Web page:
Ever created a piece that was melancholy? Heavy? Heart-wrenching? Down right depressing?
My husband's response to my latest project was, "What do you want to go make something sad for? Isn't that just going to make you sad?" My response (after the eye roll and a deep breath) was that it's okay for art/dance to be sad. Art can be whatever we want it to be. I'm just trying to do something new for me as a creator.
Originally, I wrote the text for this last piece (So we go there, where nothing is waiting) as I was tired after work, waiting for the train, anxious that I wouldn't be able to find anyone else to write it and understand my aim in such a short amount of time - nurturing a collaborative relationship like I strive for takes months and years. I already had a hard time articulating to one writer what I really wanted out of their work. And frankly, when I work with others, I want it to be dusted with my influence, but their voice shining brightly through and through. So, it was no real surprise to me that I wasn't able to nail it on the first try. I took a stab at it as I somehow oozed the words off my fingertips into a text message to myself. After few edits I was satisfied. But what had I written?
I'd written a prose that was disjunct and eerie. I'd described a land that had been tormented by disaster, a feeling that was heavy with sorrow, a state that was difficult to swallow. Even I couldn't look at the text all the time. I didn't want to be stuck in this hell I'd created - I just wanted to draw my inspiration and movement from it. I felt like a child in the late 1800s standing in a frozen land of trees that were covered in ash with no one around for miles. I couldn't be sad, I had to move on. I couldn't cry about what had happened, I had to look for water or something to eat. There was no use in talking about it, it wasn't going to bring them back.
At this moment, as I built on the struggles and experiences of this child I was developing, I realized I had my first character. I had a tragic experience to reference and her decisions on how to move on afterward. It wasn't entirely important what exactly had happened that caused all of this agony, it was more about how this little girls continues living. She is strong, as most children are. No time for nonsense or rehashing, just time to survive and be at peace. Now that I had my start, I wanted more.
At first I thought about writing up a few characters and putting them in this story together. Then I had a wild idea after a visiting professor came in to view my rehearsal with one of her students. She, a cancer survivor, brought her own meaning to the work. She read my text, was curious to see what my movement would look like, and began to tear up as I showed her my first chunk of material. Me, certain that it wasn't my dazzling stylings that had brought her tears out, cautiously sat down next to her to ask her what happened. She continued to tell me about what she felt when the doctor first told her she had cancer, and that her first response was to be the protector of her family. They needed the protection, after all. She would be fine.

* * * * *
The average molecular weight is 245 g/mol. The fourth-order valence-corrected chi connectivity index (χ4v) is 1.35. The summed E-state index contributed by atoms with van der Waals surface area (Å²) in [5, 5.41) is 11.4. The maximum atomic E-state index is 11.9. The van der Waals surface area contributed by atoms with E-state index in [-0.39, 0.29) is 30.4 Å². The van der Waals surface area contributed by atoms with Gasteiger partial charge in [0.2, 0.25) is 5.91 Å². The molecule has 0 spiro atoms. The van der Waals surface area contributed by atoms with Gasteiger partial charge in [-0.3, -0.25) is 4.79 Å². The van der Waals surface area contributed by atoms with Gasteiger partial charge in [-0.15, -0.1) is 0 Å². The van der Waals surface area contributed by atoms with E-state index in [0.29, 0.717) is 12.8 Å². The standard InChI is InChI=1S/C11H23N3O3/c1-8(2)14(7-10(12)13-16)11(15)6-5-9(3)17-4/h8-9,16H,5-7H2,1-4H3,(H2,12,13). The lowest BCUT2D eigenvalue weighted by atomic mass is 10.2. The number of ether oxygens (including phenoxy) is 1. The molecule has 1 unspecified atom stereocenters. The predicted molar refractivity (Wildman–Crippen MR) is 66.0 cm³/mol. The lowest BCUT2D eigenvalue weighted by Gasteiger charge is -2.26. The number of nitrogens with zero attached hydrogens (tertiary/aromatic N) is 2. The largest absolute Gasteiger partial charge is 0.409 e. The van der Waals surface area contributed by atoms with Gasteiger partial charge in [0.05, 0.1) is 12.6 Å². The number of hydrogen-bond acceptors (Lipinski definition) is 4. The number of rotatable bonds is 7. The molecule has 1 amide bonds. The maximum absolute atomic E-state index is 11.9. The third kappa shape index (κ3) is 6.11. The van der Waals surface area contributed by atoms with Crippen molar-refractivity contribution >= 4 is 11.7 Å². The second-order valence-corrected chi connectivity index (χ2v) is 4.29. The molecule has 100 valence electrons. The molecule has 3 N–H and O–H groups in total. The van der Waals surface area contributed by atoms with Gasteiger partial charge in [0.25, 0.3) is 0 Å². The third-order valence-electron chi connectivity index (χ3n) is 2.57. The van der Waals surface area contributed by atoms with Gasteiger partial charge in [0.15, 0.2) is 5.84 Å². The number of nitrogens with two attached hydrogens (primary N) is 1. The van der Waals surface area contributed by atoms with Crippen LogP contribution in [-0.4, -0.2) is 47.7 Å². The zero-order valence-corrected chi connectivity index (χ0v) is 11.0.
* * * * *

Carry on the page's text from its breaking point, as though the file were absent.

I was shocked that I hadn't considered this dark piece could bring up tragedy in someone else with their own traumatic experiences. But why would I? I made up this story. It was fictional. I had created it with a purpose to not to reveal the specific event that caused this heart ache. And by doing so, I left the field open for interpretation for anyone who wanted to take a chance.
From there I thought about doing more research on various types of loss/tragic events. What if I asked a few people to write down their thoughts/feelings about how they felt when something life changing happened? What if they were my characters? What if they had a chance to share their stories?
Then I thought - what if this is a bad idea? What if this causes hurt?
This is where you come in. What do you think? Fictional characters or real-life woman sharing their stories? What are the pros and cons? What would you want from someone sharing your story through text and movement? Would you want any part of it?
Leave a comment, or if you'd prefer you can email a response to email@example.com. No story is more or less important than another - it's about how it affected you.
Thanks for reading - looking forward to discussing this more. Until next time, friends...